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The Fate of Rome: Climate, Disease, and the End of an Empire (The Princeton History of the Ancient World) by Kyle Harper

The Fate of Rome: Climate, Disease, and the End of an Empire (The Princeton History of the Ancient World) by Kyle Harper

Author:Kyle Harper [Harper, Kyle]
Language: eng
Format: azw3, epub
ISBN: 9781400888917
Publisher: Princeton University Press
Published: 2017-10-02T04:00:00+00:00


NEAR TO ANNIHILATING THE HUMAN RACE

Procopius and John—each was quintessentially a man of the Justinianic age. Yet they were representatives of entirely different cultural worlds that had come to exist in uneasy proximity. Procopius of Caesarea was a traditionalist to the core. Trained in law, he entered the ranks of imperial service and became the legal advisor to the great general Belisarius, in whose gravitational field he trailed for the first half of Justinian’s reign. Procopius wrote the most important history of the sixth century, a classicizing account of high politics. He is equally notorious for the lubricious Secret History, one of the greatest hit jobs in the annals of literature. Religion was not to his taste. The theological squabbling of his age wore his patience thin. “I consider it a sort of insane stupidity to investigate the nature of God, asking what sort it is. For man cannot, I think, accurately understand even human affairs, much less those pertaining to the nature of God.” Procopius preferred to inhabit the sphere of classical Greek culture that deliberately stood a little to one side of the sweep of time.44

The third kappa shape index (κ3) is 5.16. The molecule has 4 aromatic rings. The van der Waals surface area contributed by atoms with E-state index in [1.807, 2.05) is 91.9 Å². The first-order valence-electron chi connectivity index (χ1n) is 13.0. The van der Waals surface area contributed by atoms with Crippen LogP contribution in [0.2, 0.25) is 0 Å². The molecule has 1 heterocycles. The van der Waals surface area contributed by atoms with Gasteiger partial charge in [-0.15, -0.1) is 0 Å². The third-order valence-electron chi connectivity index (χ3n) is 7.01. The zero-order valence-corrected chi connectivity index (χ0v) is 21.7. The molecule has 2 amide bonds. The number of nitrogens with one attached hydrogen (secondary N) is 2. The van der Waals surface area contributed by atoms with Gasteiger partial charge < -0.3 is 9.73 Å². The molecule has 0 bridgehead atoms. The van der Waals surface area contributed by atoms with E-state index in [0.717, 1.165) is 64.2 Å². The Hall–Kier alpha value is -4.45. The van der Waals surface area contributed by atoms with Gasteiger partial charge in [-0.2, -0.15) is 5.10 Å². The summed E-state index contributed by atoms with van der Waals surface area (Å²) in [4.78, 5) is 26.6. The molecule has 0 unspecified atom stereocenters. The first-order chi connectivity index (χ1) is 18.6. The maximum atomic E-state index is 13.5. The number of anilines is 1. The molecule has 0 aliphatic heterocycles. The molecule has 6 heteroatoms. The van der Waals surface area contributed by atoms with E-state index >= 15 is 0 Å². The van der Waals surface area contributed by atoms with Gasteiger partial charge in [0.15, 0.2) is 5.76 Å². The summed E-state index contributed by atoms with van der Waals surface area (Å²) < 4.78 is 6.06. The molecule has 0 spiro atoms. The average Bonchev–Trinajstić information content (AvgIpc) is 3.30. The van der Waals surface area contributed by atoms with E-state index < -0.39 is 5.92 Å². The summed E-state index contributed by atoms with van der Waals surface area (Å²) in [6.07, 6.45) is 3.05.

It is almost hard to believe that John of Ephesus was his contemporary. Precisely the bitter ecclesiastical conflicts that Procopius brushed aside were the consuming affair of John’s life. Born in Amida, in the Syriac-speaking stretches of the eastern frontier, he was sent to a monastery in his childhood. He became a leader in the Miaphysite movement, caught up in the profound theological controversies about the nature of Christ that had riven the east since the doctrinal formulas of the Council of Chalcedon (AD 451). John arrived in Constantinople a religious exile. The churchman is best known as the author of an ecclesiastical history and a rich body of stories about eastern saints, preserved in his native Syriac. His world was framed by the shape of Biblical history. He had no doubts he was living in the stream of events foretold in the narratives of scripture.45

Procopius and John are an unlikely pair. They are bound forever by the happenstance that both of them witnessed the first visitation of the bubonic plague and lived to write vivid accounts of its devastation. We thus have two very different perspectives on the same event. For Procopius, this plague “that came close to wiping out the whole of mankind” was simply unaccountable. His report is, like that of Thucydides, dominated by a cool interest in the pathology of the disease and the immediate social trauma of mass mortality. For John, the plague was a chastisement. God’s wrath fell upon the cities like a “wine-press and pitilessly trampled and squeezed all their inhabitants within them like fine grapes.” The sins of the people, above all their greed, had called down the slaughter from heaven, “like a reaper upon standing wheat,” who “mowed and laid down innumerable people of all ages, all sizes and all ranks, all together.”46

We must approach our ancient accounts with a healthy balance of respect and caution.



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